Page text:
15 min build time

How To Create A WebRTC Signaling Chat App

In this tutorial you'll learn how to build your own peer-to-peer chat app using the WebRTC DataChannel API and Pusher.

Pusher is perfect for instantaneously distributing messages amongst people and devices. This is exactly why Pusher is a great choice for signalling in WebRTC, the act of introducing two devices in realtime so they can make their own peer-to-peer connection.

Getting started

Making your own peer-to-peer chat application using WebRTC is incredibly simple thanks to DataChannel.js and the Pusher API.

Let’s take a look at how to get everything up and running.
To complete your peer-to-peer chat app you’ll need some credentials from Pusher. It’s worth creating a free account now so you have them prepared for later on in the guide. It only takes a minute to do and it’ll save you time later on.


The first thing you’ll do is to get the HTML document set up, referencing the stylesheets and scripts that you require. These are:

  • Bootstrap for general layout and styling
  • Zepto for JavaScript nicities and AJAX requests (or jQuery)
  • Pusher for singalling via realtime WebSockets
  • DataChannel.js for WebRTC abstraction

We won’t worry about the styling in this guide so feel free to check out the defaults or make your own.

<!-- public/index.html -->

<!DOCTYPE html>
<title>Pusher WebRTC DataChannel Demo</title>
<!-- Bootstrap for general layout and styling -->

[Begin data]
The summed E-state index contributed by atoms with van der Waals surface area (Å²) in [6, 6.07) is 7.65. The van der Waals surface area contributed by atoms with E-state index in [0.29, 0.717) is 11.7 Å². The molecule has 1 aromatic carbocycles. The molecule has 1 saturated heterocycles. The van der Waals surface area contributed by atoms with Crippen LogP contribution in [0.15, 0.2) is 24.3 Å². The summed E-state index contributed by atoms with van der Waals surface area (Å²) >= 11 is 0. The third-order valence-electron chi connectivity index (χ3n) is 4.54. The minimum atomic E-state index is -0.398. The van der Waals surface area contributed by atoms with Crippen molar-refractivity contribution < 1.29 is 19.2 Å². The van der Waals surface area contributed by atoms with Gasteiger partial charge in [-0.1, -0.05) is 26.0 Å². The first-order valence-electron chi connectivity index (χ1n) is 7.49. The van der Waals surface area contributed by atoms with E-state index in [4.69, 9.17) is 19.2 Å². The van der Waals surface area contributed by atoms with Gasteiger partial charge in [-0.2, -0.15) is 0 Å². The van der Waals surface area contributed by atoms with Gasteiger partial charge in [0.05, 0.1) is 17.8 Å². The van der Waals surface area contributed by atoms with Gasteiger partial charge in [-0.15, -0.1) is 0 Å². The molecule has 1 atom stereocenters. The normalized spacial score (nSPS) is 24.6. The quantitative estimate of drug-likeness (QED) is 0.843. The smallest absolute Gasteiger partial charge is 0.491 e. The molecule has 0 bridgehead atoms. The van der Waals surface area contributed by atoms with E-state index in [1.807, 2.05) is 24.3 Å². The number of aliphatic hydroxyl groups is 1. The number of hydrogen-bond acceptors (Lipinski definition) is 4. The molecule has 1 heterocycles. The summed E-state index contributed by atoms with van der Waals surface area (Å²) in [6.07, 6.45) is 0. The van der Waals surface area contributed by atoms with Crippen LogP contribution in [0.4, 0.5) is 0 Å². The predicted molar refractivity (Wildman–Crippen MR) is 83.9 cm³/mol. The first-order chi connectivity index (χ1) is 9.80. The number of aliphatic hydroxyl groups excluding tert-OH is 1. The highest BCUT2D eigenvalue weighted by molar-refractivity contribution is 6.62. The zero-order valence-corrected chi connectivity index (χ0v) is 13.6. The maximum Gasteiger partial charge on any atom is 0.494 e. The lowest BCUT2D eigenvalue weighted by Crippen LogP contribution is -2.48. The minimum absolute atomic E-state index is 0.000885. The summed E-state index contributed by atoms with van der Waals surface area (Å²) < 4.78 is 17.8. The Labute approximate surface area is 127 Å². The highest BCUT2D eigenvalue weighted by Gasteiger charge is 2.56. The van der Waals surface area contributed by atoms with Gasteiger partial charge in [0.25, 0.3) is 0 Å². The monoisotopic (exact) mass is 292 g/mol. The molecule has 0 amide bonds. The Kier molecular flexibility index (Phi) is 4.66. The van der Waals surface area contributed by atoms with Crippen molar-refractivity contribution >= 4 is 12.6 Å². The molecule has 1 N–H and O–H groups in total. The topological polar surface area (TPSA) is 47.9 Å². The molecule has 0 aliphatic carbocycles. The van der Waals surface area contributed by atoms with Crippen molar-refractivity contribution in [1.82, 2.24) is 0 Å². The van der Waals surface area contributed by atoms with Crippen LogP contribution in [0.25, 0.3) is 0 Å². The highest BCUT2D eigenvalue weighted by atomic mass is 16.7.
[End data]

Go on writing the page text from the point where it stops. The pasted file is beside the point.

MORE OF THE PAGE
<link rel="stylesheet" href="//maxcdn.bootstrapcdn.com/bootstrap/3.2.0/css/bootstrap.min.css">

<!-- Our WebRTC application styling -->
<link rel="stylesheet" type="text/css" href="style/datachannel-demo.css">
  <!-- Zepto for AJAX -->
  <script src="//cdnjs.cloudflare.com/ajax/libs/zepto/1.1.3/zepto.min.js"></script>

  <!-- Pusher for WebRTC signalling -->
  <script src="//js.pusher.com/2.2/pusher.js"></script>

  <!-- DataChannel.js for WebRTC functionality -->
  <script src="//webrtc-experiment.com/DataChannel.js"></script>

  <!-- Our WebRTC application -->
  <script src="js/datachannel-demo.js"></script>

This won’t look like much yet, though you’ll get to that later. For now, let’s move on to setting up WebRTC.

Pusher and DataChannel.js setup

Now you’ve got the basic HTML document prepared you can look at setting up the fundamentals for DataChannel.js and Pusher.

The first thing you need to do is to initialise DataChannel.js and store a reference to it in a variable. From there you can set a unique ID for the local user as per the one generated by DataChannel.js in window.userid.

  // public/js/datachannel-demo.js

  // Initialise DataChannel.js
  var datachannel = new DataChannel();

  // Set the userid based on what has been defined by DataChannel
  // https://github.com/muaz-khan/WebRTC-Experiment/tree/master/DataChannel#use-custom-user-ids
  datachannel.userid = window.userid;